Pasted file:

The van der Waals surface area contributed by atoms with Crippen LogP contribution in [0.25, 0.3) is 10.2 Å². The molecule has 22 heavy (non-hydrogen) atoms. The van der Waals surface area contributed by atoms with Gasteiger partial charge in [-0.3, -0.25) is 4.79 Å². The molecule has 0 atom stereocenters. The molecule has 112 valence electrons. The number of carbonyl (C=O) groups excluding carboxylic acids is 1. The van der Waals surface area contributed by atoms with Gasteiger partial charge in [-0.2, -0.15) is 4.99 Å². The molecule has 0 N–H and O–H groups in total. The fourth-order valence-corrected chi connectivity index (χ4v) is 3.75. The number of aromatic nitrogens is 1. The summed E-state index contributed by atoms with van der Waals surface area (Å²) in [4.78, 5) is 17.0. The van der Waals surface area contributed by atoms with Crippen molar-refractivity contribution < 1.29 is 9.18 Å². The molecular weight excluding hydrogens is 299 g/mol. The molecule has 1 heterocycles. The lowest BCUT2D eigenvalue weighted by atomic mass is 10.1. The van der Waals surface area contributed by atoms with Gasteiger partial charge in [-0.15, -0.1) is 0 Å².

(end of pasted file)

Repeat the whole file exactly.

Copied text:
The van der Waals surface area contributed by atoms with Crippen LogP contribution in [0.25, 0.3) is 10.2 Å². The molecule has 22 heavy (non-hydrogen) atoms. The van der Waals surface area contributed by atoms with Gasteiger partial charge in [-0.3, -0.25) is 4.79 Å². The molecule has 0 atom stereocenters. The molecule has 112 valence electrons. The number of carbonyl (C=O) groups excluding carboxylic acids is 1. The van der Waals surface area contributed by atoms with Gasteiger partial charge in [-0.2, -0.15) is 4.99 Å². The molecule has 0 N–H and O–H groups in total. The fourth-order valence-corrected chi connectivity index (χ4v) is 3.75. The number of aromatic nitrogens is 1. The summed E-state index contributed by atoms with van der Waals surface area (Å²) in [4.78, 5) is 17.0. The van der Waals surface area contributed by atoms with Crippen molar-refractivity contribution < 1.29 is 9.18 Å². The molecular weight excluding hydrogens is 299 g/mol. The molecule has 1 heterocycles. The lowest BCUT2D eigenvalue weighted by atomic mass is 10.1. The van der Waals surface area contributed by atoms with Gasteiger partial charge in [-0.15, -0.1) is 0 Å².